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One of the most important decisions shaping the upcoming Premier League season didn’t actually involve any team from England. That decision was in the hands of the Court of Arbitration for Sport, which had to rule on Atlético Madrid’s appeal of their FIFA-imposed two-window transfer ban. Though not a direct party to the CAS’s eventual upholding of Atleti’s ban, Manchester United’s potential resurgence did take a hit because of it.

Back in January of 2016, FIFA found Atlético and Real Madrid in violation of soccer’s governing body’s rules regarding the transfer of foreign youth players. The ban, which Atleti were hopeful of getting cut down from two windows to one in the same way Real were able to, means the club won’t be able to register any new players in the upcoming summer window.

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This, obviously, completely tanked their summer plans. Atlético hit a homerun when they signed Antoine Griezmann from Real Sociedad a couple years ago to fill the shoes of departed star striker Diego Costa, continuing their unbroken lineage of finding great strikers, selling them to bigger clubs for a profit, and replacing the outgoing one with yet another great goal machine. However, they’ve struggled to find an elite forward to line up beside Griezmann, who needs a certain kind of strike partner to be at his most effective.

Enter Alexandre Lacazette. Or rather, don’t enter Lacazette. Back when Atleti thought they’d be able to get their transfer ban mitigated, the club reached an agreement with Lacazette and his current team, Lyon, on a transfer. Pending a positive CAS decision, Atlético were all set up to add another young goal machine either to pair with the highly coveted Griezmann should they keep hold of him, or to succeed Griezmann if someone swooped in to trigger his reported €100 million release clause and carry him away. When the CAS decision went against them, Atleti’s succession plan was ruined.

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This was potentially very bad for Atleti. Manchester United had reportedly made Griezmann their No. 1 transfer priority this summer as Red Devils manager José Mourinho sought to add another critical piece to the club’s still incomplete post-Fergie rebuilding process. Griezmann and United were quite public with their flirtations, and for a while it looked like the switch was only a matter of time before it would be completed.

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However, with the transfer ban being upheld (and on United’s part, the long-term injury Zlatan Ibrahimović suffered late in the season, which made them realize that they needed to prioritize the signing a true No. 9 before getting a second striker like Grizi), the timing wasn’t perfect for any of the involved parties. Atlético would’ve been screwed losing Griezmann without being able to replace him, Griezmann would’ve looked pretty bad abandoning the team where he became a star, and United might’ve run into a similar problem as Atlético have now had they brought in Griezmann without an ideal partner for him to play off of.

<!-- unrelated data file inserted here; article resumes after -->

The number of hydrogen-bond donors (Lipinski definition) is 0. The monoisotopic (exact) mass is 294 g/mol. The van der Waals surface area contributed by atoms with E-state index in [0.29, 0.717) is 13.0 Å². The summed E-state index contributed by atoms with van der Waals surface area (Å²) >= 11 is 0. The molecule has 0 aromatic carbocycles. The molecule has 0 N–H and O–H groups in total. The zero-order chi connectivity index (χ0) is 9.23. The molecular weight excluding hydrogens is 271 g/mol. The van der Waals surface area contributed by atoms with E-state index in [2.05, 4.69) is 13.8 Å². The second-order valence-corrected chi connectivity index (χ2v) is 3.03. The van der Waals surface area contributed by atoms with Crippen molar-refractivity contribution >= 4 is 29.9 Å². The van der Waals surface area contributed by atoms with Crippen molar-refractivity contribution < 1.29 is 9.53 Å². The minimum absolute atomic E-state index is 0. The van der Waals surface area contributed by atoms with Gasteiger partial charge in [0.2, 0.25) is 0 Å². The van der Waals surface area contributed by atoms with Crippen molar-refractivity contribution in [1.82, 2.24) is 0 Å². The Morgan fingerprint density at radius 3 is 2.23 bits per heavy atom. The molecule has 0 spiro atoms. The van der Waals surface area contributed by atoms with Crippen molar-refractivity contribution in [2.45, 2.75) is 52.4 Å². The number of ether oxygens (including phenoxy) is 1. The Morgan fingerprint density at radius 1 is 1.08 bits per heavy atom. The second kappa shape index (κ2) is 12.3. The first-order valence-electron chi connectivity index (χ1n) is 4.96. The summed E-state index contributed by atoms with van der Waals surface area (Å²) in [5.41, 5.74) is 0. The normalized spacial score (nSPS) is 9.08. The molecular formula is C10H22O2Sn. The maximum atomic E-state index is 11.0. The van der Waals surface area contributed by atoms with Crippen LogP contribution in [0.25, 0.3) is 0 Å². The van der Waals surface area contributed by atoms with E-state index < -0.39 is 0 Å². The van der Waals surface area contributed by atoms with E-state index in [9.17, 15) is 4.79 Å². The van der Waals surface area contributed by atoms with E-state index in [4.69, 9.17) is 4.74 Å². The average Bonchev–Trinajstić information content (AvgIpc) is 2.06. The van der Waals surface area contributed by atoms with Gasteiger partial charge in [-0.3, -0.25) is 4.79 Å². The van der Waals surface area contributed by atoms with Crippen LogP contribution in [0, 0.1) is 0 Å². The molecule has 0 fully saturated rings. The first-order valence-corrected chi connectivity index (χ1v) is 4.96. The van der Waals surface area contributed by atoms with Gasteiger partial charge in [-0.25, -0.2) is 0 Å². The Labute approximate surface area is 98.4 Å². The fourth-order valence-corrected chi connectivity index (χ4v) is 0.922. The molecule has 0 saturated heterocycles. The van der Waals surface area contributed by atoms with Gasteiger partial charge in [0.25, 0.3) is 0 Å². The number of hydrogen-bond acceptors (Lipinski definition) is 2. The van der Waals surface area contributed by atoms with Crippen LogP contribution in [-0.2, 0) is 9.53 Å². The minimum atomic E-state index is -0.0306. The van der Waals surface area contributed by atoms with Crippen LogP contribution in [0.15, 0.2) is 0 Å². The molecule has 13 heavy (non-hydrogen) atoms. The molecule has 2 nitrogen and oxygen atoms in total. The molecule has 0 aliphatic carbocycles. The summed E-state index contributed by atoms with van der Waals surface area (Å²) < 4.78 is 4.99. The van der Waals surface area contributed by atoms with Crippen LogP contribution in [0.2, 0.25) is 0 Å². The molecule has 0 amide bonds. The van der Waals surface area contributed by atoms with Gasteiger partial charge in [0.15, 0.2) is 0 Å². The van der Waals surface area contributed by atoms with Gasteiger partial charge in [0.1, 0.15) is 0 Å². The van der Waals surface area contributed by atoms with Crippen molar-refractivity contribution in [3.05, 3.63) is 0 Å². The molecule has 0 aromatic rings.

But all’s well that ends well. In recognition that Griezmann and Atlético would probably be staying together for another year, the club gave the forward a contract extension that greatly increased his salary (some reports say the Frenchman is now making twice as much as he was before), which in turn meant Griezmann wouldn’t be going anywhere just yet. The size of the pay raise, coupled with the fact that the new contract didn’t increase Griezmann’s release clause, means everyone knows this is most likely just a short-term marriage. The club’s official statement even quoted the striker as saying he was happy to stay in Madrid for “one more season.” Sure, the extension added one more year to Griezmann’s previous contract, but no one is confused about what this really means.

United too, then, aren’t necessarily all that put out by this turn of events. Griezmann would’ve immediately been their best attacker and arguably the best forward in the entire league, which clearly would’ve helped them be the trophy-challenging team they want to be. And there’s only so much time for the team to capitalize on its current setup before Mourinho does what he usually does and gets all the players in the dressing room to hate him. Regardless, United really did need to get a line-leading center forward before signing Griezmann would’ve made much sense (by most reports it’ll be Real Madrid’s Álvaro Morata), and Griezmann will still be there next summer, ready to take what no doubt will be an already extremely good United team over the top into truly great territory by then.

It’s probably Griezmann himself who comes out best. He gets a fat new contract, can be praised as the loyal hero who refused to abandon his club in its hour of need, can still leave in a year’s time for even more money and glory, and in the meantime will spend 12 more months with a better team, a better climate, and a boss who’s not José Mourinho. The transfer window works in mysterious ways.